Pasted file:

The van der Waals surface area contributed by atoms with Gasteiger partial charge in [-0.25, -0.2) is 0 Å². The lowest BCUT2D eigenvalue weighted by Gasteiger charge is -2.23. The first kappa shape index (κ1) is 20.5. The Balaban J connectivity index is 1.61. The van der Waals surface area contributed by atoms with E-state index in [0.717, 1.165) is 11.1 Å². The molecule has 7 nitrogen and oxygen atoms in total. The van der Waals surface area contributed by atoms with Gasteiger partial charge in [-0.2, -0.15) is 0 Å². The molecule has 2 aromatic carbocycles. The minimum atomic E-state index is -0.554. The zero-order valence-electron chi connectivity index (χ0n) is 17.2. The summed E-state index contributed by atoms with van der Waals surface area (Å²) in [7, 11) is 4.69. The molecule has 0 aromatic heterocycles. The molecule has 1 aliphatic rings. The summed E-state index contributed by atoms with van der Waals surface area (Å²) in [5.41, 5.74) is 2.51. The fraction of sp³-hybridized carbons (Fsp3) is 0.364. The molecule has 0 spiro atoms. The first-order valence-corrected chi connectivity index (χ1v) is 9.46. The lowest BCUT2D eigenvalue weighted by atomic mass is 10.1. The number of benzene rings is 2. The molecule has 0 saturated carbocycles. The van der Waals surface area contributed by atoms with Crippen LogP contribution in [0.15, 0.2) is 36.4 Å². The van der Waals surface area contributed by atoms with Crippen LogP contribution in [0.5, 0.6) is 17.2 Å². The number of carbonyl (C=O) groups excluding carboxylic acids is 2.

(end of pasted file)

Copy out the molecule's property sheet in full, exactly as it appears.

The van der Waals surface area contributed by atoms with Gasteiger partial charge in [-0.25, -0.2) is 0 Å². The lowest BCUT2D eigenvalue weighted by Gasteiger charge is -2.23. The first kappa shape index (κ1) is 20.5. The Balaban J connectivity index is 1.61. The van der Waals surface area contributed by atoms with E-state index in [0.717, 1.165) is 11.1 Å². The molecule has 7 nitrogen and oxygen atoms in total. The van der Waals surface area contributed by atoms with Gasteiger partial charge in [-0.2, -0.15) is 0 Å². The molecule has 2 aromatic carbocycles. The minimum atomic E-state index is -0.554. The zero-order valence-electron chi connectivity index (χ0n) is 17.2. The summed E-state index contributed by atoms with van der Waals surface area (Å²) in [7, 11) is 4.69. The molecule has 0 aromatic heterocycles. The molecule has 1 aliphatic rings. The summed E-state index contributed by atoms with van der Waals surface area (Å²) in [5.41, 5.74) is 2.51. The fraction of sp³-hybridized carbons (Fsp3) is 0.364. The molecule has 0 spiro atoms. The first-order valence-corrected chi connectivity index (χ1v) is 9.46. The lowest BCUT2D eigenvalue weighted by atomic mass is 10.1. The number of benzene rings is 2. The molecule has 0 saturated carbocycles. The van der Waals surface area contributed by atoms with Crippen LogP contribution in [0.15, 0.2) is 36.4 Å². The van der Waals surface area contributed by atoms with Crippen LogP contribution in [0.5, 0.6) is 17.2 Å². The number of carbonyl (C=O) groups excluding carboxylic acids is 2.